PLAYING OUT (in the 1950s)

In those days everybody seemed to know each other and watched out for their neighbours. In hot weather many front doors were left open with a plastic strip or deckchair type material curtains to keep the heat and flies out. Most homes did not have a TV and in the evenings groups of neighbours would stand outside chatting together. There were very few parked cars and hardly any through traffic in the side roads of Shepherds Bush so ‘playing out’ was quite safe for children.

FamilyPhoto

On light summer evenings and during school holidays we would ‘play out’ until called home for a meal or bed time. We played football or cricket if someone brought out a ball or bat. Sometimes we even made do with a bat that someone’s dad had carved from a piece of old floorboard. We usually played with tennis balls found amongst the bushes near the tennis courts in Wormholt Park. I remember one day two men gave us a set of six old tennis balls when they opened a new pack. We felt so rich that day.

Whilst the boys played football or cricket the girls more often than not played skipping with a length of old washing line. The main game for boys and girls was hopscotch. A piece of chalk was used to mark the numbered squares, but in the absence of chalk a large stone would suffice and the same stone would be used for the game.

In the autumn we played ‘conkers’ collected from an enormous tree that once stood in Wormholt Park. More often than not we were too impatient to wait for them to fall from the tree and threw sticks up to knock them down. But we always made sure the ‘parkie’ (park keeper) was safely in his little hut in the swings area otherwise he chased us away. Once collected, then all we needed was a metal meat skewer to bore the hole and an old shoe lace to thread through.

GreenMarbles

Most of us had a collection of 20 or more glass marbles which we usually kept in drawstring bags made by our mums. Although I remember one or two friends used their dad’s old socks. The majority of our glass marbles were the traditional size but if you were lucky you owned one or two large ones, which we called ‘doublers’. If you were really lucky you might have a shiny metal ball bearing in your collection. I remember we once scrounged some from a car workshop that once stood on the corner of Percy Road and Batson Street. We would only use the most chipped marbles to play with as you did not want to lose your good ones in a game. But it also meant that if you won you became the owner of your friend’s worst marble.

If we were not playing marbles then the alternative was cigarette cards. Nearly every cigarette manufacturer put cards in their packets. Adults collected sets and put them in specially printed albums but doubles or unwanted ones were usually given to children to play with. Tea companies followed suit by putting cards in packs of tea. Similar to marbles you would only play with the most worn or damaged cards for fear of losing your best ones.

Cigarette Cards

Toys, usually received as birthday or Christmas presents, were very rarely taken outside. However, we made toys from throwaway items. One was a ‘gun’ made from a matchbox, lolly stick and elastic bands, which actually fired spent matchsticks. Another was a ‘tank’ made from a wooden cotton reel, an elastic band, a lolly stick and a small piece of wax candle. Once wound up it would roll along the ground.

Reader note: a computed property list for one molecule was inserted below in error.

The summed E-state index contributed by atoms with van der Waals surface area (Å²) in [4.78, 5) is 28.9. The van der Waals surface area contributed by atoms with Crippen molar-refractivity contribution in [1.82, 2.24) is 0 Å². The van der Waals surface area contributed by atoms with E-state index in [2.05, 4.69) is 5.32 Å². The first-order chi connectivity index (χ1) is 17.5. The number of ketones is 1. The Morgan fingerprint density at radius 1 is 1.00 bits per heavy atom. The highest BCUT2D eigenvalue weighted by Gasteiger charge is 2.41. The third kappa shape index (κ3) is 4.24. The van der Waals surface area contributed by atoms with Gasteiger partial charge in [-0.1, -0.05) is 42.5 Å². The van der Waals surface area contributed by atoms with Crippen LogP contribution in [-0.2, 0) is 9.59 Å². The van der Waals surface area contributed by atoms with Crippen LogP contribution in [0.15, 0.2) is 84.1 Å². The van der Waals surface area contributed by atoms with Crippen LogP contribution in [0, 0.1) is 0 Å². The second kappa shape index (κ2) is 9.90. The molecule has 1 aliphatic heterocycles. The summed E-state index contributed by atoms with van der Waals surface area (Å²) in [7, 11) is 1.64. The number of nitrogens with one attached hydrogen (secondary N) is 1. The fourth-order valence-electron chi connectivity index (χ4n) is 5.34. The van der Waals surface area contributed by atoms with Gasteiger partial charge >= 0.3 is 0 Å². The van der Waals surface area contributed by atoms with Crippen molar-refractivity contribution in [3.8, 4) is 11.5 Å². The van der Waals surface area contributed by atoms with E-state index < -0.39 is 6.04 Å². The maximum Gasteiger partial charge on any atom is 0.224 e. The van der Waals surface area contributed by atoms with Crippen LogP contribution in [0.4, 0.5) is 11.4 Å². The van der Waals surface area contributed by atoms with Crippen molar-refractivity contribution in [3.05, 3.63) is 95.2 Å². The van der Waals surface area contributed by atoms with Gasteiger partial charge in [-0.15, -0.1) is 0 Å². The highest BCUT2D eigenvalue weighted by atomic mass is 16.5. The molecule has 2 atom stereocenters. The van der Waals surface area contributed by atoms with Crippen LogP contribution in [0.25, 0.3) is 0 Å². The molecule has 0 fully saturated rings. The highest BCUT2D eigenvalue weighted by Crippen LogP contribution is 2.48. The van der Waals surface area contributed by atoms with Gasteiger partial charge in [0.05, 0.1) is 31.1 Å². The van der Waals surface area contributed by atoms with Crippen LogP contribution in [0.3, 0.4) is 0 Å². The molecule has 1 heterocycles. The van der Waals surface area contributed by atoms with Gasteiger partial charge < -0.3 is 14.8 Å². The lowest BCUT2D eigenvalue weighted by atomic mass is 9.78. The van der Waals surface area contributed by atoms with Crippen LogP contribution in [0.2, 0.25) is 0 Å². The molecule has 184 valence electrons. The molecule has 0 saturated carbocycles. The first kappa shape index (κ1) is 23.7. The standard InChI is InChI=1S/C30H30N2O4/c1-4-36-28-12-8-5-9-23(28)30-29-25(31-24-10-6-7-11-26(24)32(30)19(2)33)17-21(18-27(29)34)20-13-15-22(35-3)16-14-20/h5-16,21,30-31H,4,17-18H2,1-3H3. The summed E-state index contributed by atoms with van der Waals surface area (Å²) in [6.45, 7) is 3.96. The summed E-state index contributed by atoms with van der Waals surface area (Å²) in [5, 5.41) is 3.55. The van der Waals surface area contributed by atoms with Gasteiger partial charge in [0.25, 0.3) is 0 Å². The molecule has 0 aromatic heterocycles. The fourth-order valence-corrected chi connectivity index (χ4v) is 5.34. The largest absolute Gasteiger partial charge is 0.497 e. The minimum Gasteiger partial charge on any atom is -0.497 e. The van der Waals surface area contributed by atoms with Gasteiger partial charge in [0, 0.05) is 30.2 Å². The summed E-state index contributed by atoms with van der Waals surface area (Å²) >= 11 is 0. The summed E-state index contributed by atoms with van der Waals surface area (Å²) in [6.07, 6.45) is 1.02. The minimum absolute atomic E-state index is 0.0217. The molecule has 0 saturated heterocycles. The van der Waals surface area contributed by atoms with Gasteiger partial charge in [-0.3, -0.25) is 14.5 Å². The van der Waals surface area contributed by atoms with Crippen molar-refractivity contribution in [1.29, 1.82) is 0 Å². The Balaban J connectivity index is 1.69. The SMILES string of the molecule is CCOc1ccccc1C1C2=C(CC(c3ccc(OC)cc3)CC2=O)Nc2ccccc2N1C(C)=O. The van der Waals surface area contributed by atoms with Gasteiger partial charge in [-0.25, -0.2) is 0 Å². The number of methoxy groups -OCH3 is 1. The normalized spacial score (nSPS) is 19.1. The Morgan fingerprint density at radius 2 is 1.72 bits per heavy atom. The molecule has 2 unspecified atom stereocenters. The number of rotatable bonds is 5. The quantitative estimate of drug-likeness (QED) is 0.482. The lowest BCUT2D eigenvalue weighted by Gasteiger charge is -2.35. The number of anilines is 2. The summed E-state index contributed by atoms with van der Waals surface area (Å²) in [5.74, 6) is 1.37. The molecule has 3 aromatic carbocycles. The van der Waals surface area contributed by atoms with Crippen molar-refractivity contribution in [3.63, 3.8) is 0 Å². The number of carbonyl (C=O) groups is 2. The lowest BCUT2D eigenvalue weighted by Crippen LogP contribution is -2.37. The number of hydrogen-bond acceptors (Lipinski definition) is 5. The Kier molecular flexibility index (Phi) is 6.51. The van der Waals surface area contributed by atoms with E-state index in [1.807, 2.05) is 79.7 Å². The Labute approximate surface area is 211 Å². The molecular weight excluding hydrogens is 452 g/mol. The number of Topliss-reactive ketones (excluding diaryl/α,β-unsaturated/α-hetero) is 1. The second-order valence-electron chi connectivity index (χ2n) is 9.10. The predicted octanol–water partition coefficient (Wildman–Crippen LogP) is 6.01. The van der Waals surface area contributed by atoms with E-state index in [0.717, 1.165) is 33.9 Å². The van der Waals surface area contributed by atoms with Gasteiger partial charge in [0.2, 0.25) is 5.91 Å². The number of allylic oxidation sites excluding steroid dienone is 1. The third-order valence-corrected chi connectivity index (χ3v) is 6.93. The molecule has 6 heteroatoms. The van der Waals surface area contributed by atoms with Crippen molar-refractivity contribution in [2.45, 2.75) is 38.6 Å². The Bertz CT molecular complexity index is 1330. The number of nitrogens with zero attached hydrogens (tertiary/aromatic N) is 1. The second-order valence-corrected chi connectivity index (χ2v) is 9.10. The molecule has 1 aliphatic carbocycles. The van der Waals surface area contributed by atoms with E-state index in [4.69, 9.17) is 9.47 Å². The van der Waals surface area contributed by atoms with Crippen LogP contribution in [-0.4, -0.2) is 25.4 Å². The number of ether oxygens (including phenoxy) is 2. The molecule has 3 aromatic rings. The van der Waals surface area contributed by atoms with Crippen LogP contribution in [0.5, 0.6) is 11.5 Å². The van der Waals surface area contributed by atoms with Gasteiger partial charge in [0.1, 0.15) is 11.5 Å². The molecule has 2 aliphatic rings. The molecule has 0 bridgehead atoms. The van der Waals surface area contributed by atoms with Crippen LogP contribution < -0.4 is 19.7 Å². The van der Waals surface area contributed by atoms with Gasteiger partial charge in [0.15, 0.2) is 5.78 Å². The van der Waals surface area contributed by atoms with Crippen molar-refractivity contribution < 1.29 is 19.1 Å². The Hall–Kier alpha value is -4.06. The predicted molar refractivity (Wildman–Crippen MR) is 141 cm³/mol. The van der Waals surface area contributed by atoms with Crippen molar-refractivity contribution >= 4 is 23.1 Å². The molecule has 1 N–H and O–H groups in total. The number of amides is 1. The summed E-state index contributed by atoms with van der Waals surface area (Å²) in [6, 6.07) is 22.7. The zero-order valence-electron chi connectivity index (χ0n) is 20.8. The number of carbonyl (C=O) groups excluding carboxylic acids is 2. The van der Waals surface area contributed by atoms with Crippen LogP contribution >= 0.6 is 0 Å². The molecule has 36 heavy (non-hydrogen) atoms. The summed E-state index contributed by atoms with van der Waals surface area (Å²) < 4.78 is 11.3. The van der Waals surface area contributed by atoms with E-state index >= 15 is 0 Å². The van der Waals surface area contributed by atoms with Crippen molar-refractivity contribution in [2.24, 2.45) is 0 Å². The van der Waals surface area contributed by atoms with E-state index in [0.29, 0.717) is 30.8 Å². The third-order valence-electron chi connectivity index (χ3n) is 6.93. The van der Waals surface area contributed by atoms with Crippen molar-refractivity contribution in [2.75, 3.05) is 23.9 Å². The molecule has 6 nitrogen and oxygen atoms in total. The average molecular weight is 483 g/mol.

At that time every child’s dream was to make their own go-kart. We searched for abandoned prams or push chairs for wheels. Discarded pieces of wood were used for the cart, and a hefty nut and bolt, a piece of batten and some rope was used for steering. Racing up and down the tarmacked roads was great fun. However, this stopped when the council changed the tarmacked surface to a tar and fine shingle surface which was very unpopular, and terrible for go-carting. There were not many hills in Shepherds Bush but we did discover a sloping path that led from Wormholt Park to Bryony Road, opposite Wormholt Park School. You could get up quite a bit of speed but as soon as you got through the gates you had to steer sharp right or left to avoid hurtling into the road. Of course on many occasions the cart would tip over and you tumbled off.

As a reminder of those days I still have faint scars on my knees from go-cart accidents, slipping on the newly shingled roads, and falling from the swings in Wormholt Park.

by
Peter Trott
Hammersmith & Fulham, Local Studies and Archives volunteer

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The Thames Path through Hammersmith

The Thames Path is a National Trail following the River Thames from its source near Kemble in Gloucestershire to the Thames Barrier at Charlton, south east London. It is about 184 miles (296 km) long and passes through peaceful water meadows, unspoilt rural villages, historical towns and cities, and finally through the heart of London to end at the Thames Barrier in Greenwich.

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A path along the Thames was first proposed in the report of the Hobhouse Committee on National Parks in 1948 (Cmd 6628) but it was not until 1996 that it become a National Trail. There is an additional section from the Thames Barrier in Woolwich to Crayford Ness, near Erith. This 10-mile path is not part of the recognised National Trail and is sometimes known as the Thames Path Southeast Extension. It was opened in 2001 and links the London Outer Orbital Path.